The Far Side and the Larson signature are registered trademarks of FarWorks, Inc.

 "  A Collection of Far Side cartoons that will have you laughing, confused and perplexed!" Jim Pagiamtzis 

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Monday, January 25, 2016

21 Connections January 4th Edition Learn, Speak and Socialize

Thursday January 28th
Public Speakers Association
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In This Issue

Join LinkedIn Community

Join Get Connected 21st Century

CEO Founder Public Speakers Association Tonya Hofmann and Jim Pagiamtzis

Thinking about starting your own newsletter in 2016
Get connected and learn from expert today!

Circle Feb 11th for Power of Newsletters for you Business
 (Yonge and Sheppard)
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Our next event will be January 28th in Toronto
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Career Speaker Academy
Online event soon.

Blab show monthly
Next show February with very special guest!
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Dear Jim,
 21 Connections will be providing you with awesome events  Learn. Speak & Socialize and grow you business and connections! 

Blog Talk Radio Interview: Marc Gordon

5 Marketing Predictions to expect in 2016

Interview of the week:
 Blab Show: Justin O'Donnell 1st show on Galactic Science Fiction & Entertainment Talk Show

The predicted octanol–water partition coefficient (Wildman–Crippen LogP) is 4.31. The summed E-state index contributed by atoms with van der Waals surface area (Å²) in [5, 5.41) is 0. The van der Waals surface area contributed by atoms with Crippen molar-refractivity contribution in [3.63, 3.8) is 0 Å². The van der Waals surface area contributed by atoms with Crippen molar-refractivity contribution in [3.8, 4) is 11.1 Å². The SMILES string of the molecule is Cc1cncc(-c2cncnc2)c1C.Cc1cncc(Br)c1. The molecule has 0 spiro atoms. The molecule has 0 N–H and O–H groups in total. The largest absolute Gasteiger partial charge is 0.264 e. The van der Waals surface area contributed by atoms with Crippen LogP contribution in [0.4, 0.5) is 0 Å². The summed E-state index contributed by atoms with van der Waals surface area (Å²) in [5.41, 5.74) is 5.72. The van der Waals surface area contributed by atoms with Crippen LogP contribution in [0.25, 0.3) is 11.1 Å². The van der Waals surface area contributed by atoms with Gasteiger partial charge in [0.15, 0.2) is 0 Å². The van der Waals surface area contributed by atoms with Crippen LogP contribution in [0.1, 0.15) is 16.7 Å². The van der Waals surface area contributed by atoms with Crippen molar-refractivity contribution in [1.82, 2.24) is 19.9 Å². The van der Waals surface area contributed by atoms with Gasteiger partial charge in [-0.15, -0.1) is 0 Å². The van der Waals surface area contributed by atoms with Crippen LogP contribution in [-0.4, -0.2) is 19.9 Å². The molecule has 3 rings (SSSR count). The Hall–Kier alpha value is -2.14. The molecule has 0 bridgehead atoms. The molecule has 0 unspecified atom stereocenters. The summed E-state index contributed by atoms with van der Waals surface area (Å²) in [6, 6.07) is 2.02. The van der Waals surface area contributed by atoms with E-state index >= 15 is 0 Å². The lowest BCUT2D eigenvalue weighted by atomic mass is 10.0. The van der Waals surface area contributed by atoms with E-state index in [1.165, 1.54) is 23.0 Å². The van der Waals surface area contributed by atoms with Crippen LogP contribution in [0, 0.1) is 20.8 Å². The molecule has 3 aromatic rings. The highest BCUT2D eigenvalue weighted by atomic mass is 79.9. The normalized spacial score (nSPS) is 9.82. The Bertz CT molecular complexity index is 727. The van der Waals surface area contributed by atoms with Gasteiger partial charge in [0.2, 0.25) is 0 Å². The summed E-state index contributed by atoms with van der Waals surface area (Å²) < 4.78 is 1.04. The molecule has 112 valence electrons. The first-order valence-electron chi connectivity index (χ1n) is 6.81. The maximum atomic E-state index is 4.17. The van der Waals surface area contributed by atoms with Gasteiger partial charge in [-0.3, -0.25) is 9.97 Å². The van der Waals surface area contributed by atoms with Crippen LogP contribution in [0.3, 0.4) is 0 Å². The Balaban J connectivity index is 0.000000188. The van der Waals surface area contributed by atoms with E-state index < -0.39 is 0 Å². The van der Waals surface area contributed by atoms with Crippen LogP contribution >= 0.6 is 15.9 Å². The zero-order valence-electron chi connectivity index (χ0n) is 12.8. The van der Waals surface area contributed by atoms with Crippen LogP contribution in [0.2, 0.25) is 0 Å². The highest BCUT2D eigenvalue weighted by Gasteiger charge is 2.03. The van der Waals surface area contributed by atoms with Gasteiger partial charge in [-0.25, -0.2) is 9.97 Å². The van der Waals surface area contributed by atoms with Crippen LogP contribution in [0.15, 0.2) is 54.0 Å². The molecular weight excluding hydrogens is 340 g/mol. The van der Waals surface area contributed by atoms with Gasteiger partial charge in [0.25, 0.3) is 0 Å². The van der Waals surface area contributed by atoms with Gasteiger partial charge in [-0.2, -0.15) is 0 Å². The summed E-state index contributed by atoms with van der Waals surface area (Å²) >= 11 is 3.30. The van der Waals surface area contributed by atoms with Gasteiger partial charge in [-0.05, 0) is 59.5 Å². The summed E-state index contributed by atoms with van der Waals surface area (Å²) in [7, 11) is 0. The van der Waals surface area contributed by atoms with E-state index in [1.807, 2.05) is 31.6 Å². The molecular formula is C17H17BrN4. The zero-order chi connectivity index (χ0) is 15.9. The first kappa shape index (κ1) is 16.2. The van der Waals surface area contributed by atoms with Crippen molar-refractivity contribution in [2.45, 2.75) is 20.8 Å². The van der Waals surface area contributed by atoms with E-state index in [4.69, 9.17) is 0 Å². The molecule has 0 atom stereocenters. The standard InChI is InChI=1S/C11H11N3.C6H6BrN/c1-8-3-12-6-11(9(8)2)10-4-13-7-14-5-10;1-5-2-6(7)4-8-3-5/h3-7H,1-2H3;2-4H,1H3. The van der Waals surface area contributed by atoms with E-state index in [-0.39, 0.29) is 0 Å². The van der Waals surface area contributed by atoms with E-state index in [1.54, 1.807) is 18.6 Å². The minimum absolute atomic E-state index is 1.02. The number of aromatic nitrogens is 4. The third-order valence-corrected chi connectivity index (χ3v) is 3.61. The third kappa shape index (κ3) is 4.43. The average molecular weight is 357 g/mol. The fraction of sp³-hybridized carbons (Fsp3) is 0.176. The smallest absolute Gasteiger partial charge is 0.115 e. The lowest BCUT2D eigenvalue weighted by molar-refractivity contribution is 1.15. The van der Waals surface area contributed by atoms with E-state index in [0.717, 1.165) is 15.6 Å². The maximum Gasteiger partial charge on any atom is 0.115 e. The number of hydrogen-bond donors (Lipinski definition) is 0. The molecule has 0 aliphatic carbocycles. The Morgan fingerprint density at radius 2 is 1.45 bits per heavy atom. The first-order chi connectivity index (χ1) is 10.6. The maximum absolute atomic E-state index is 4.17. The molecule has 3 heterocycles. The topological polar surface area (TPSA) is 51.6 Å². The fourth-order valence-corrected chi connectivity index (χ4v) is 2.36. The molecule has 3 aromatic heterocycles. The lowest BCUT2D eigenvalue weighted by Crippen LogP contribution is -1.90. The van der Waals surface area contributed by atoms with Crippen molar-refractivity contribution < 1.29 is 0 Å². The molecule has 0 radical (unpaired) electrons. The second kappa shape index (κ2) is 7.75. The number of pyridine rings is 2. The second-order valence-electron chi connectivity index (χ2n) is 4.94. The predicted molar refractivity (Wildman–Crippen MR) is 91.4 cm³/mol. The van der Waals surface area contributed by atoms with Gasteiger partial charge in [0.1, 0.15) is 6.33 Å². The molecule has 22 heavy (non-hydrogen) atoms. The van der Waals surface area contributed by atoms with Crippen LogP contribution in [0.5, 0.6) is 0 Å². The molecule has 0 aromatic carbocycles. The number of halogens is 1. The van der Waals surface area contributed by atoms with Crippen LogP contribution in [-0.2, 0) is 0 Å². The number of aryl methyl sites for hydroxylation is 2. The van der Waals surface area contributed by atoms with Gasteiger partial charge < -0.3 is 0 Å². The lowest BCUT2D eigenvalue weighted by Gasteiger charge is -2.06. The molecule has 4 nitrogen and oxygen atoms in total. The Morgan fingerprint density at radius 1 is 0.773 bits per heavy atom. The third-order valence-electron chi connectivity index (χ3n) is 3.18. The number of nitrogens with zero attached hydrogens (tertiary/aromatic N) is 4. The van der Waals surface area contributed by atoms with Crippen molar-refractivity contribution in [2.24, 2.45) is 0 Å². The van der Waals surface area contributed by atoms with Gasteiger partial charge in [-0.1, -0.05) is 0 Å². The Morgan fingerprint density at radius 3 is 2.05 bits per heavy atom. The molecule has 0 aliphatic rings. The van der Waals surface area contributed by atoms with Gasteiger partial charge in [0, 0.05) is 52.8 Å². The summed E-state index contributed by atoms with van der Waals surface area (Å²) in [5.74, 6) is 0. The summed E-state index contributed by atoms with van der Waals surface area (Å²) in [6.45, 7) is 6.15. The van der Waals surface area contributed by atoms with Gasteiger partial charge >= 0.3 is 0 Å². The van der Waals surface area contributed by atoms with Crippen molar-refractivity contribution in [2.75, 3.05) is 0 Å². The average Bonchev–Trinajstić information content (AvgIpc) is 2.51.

Spotlight Feature:Jordan Altbaum
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Coworking Space: Lab T.O.
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Special Events:
Thursday Jan 28th
Public Speakers Associaton
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Saturday Jan 30th
Soul City Social Group
Masquerade party 
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Saturday, January 23, 2016

Star Wars The Force Awakens: The Best Thumbs up of the 21st Century by BB8

 Go to the 16 second mark!                                                       

Murals in Toronto in the Annex




Wednesday, January 20, 2016

Power of Business Card in the 21st Century

                   I have been on journey of networking and sharing since 2003. Networking has been the place were have connected and met mentor, coaches and entrepreneurs.

           My new card captures Learn, Speak and Socialize vision that I have been teaching and sharing in recent years.

        "Put effort into created a card with story that will engage professionals when you give it to them" Jim Pagiamtzis  


Front of new card

New Card in November 2015

Movie Review: Bait


A freak tsunami traps shoppers at a coastal Australian supermarket inside the building - along with 12-foot Great White Sharks. (2012)

  " This movie will take on a thrill ride from beginning to the end, not since Jaws and Deep Blue Sea has there been a movie with a great character and amazing stories. Must see!" Jim Pagiamtzis

Venue Review: The National Club

National Club in Toronto             

Historic club with a great history

Download E-book: Re-Awaken the Giant Within

                                                                            Download today!


Monday, January 18, 2016

Toronto sign on January 18,2016

      It was first day of  jury duty in Toronto. After 4 hour of waiting, we  got released at 1:00pm so I decided to have some fun and check out the Toronto Sign.

Zamboni flooding the ice